NFS technical service and stud welding tool manufacturers provide rich information about the calibration of stud weld equipment and the pairing of welding materials. However, if you are having difficulties calibrating your equipment and are seeing poor results, there are basic troubleshooting procedures you can easily perform.

 

For example, troubleshooting a poor weld connection starts with testing for weld failure.

 

Weld Failure

A successful stud weld connection point is stronger than the stud itself. Because of this, placing stress on both the stud and connection point at the same time to the point of failure can tell you the condition and accuracy of the weld. Ideally, the stud will fail before the weld point because it should be weaker (as seen at 2:18 in our demonstration of the HBS Visar 650). If the weld connection fails at all, the weld connection was unsuccessful. This failure could occur for several reasons, including:

 

  • Cold Weld: CD stud welding procedures have to meet a specific temperature and that temperature has to be applied for a specific period of time. The temperatures and times vary depending on the size and material of the stud as well as the weld surface material. It becomes very clear, however, that a weld was too cold (too low of a temperature, too short of a weld time, or both) if it fails in a stress test. Visually, you can also see if a weld was too cold if the melted area around the stud isn’t an acceptable 360º deep radius.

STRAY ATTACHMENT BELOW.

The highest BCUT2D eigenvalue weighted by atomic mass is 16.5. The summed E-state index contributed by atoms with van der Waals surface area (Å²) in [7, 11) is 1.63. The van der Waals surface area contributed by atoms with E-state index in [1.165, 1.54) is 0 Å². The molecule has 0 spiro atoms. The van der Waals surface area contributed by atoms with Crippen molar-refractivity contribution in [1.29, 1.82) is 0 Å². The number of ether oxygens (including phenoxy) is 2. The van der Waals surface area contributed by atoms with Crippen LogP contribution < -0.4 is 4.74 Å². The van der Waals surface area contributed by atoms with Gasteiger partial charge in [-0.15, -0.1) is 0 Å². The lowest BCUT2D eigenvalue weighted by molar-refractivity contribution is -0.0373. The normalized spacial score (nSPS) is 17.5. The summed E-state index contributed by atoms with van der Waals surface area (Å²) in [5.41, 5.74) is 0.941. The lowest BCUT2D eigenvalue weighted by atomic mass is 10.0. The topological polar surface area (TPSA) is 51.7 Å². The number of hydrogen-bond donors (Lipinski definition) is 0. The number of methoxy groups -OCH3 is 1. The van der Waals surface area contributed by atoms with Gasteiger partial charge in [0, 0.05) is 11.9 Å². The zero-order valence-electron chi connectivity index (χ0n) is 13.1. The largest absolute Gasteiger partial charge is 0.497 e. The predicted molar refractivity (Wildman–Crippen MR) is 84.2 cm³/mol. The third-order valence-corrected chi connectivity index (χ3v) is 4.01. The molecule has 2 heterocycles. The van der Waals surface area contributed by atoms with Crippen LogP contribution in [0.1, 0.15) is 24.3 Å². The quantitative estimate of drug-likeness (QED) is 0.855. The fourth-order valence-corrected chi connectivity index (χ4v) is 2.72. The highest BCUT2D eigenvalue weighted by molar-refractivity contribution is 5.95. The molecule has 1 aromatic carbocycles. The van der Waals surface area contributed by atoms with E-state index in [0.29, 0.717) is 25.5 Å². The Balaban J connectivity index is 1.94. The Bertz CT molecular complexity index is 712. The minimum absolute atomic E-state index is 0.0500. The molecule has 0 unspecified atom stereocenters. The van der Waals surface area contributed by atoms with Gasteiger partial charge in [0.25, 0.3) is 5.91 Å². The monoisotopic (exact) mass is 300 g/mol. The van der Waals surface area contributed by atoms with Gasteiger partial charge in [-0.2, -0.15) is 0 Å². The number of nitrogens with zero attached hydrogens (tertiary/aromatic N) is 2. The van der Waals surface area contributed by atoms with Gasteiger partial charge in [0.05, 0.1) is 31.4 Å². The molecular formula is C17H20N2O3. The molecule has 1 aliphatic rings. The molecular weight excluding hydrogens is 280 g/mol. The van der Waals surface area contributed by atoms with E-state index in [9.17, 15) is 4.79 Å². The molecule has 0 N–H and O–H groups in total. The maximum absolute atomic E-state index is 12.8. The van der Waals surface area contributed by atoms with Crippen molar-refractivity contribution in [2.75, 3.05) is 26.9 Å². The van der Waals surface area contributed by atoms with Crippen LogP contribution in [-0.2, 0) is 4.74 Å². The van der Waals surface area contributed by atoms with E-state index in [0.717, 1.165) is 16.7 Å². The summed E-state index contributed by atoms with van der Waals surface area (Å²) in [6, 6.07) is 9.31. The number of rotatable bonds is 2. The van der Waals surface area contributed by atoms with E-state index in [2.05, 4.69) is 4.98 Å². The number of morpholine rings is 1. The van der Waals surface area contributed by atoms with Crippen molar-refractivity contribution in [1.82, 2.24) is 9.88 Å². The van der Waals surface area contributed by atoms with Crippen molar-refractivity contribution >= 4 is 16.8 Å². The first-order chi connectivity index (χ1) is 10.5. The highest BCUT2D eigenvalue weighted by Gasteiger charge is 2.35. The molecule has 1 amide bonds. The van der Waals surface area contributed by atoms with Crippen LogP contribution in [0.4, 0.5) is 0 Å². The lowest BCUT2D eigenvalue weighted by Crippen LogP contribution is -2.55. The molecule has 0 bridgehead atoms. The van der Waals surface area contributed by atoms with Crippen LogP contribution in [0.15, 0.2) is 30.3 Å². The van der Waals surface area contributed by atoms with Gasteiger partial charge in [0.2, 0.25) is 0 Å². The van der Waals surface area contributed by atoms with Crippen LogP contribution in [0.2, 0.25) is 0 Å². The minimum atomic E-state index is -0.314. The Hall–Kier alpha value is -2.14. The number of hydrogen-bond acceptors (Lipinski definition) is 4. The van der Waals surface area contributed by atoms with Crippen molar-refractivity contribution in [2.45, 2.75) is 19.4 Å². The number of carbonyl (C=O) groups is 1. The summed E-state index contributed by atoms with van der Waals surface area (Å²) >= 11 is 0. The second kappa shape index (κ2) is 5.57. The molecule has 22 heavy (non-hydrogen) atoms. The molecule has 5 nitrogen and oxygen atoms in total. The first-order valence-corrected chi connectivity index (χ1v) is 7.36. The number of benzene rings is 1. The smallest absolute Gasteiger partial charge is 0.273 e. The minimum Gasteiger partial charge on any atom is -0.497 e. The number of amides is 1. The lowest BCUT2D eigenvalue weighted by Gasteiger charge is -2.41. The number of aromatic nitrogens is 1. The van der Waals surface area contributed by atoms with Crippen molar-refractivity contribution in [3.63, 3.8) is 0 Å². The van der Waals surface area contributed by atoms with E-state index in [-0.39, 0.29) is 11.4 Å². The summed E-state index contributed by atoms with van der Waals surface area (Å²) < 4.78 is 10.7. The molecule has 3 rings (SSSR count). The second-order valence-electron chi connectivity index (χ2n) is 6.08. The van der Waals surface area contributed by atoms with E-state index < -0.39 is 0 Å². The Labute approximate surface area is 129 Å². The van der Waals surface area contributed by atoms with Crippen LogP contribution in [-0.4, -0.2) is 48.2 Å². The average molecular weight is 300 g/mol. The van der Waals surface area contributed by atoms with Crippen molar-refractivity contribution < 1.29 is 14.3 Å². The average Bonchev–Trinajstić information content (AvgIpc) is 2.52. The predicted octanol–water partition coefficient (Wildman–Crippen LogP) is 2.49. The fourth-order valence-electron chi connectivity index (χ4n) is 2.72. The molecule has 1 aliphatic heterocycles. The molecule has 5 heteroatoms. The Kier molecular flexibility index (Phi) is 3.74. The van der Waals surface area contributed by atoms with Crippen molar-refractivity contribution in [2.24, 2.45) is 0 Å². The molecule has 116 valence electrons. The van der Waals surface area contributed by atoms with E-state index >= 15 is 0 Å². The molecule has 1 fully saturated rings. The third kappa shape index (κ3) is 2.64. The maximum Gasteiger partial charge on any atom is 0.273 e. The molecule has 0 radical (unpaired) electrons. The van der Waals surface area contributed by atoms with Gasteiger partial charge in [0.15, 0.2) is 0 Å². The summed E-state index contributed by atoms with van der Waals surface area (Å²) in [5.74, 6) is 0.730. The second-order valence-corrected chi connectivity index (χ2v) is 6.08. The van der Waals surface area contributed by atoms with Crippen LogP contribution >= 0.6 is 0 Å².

• Hot Weld: A weld connection point can also fail because of a hot weld if the time or temperature are applied in excess (or if excess heat is applied very quickly). The most obvious sign of a hot weld is a burn-through, which manifests as any distortion to the reverse side of the base material. Even the slightest distortion can compromise the quality of a weld. Another sign of less dramatic hot welds is the splash size of the stud around its base at the weld point. A wide or messy splash of cooled molten metal are a common sign of a hot weld that will fail under stress.

 

To learn more about the potential failures and troubleshooting CD stud welding, contact NFS at (651) 730-7770 or request a quote online today.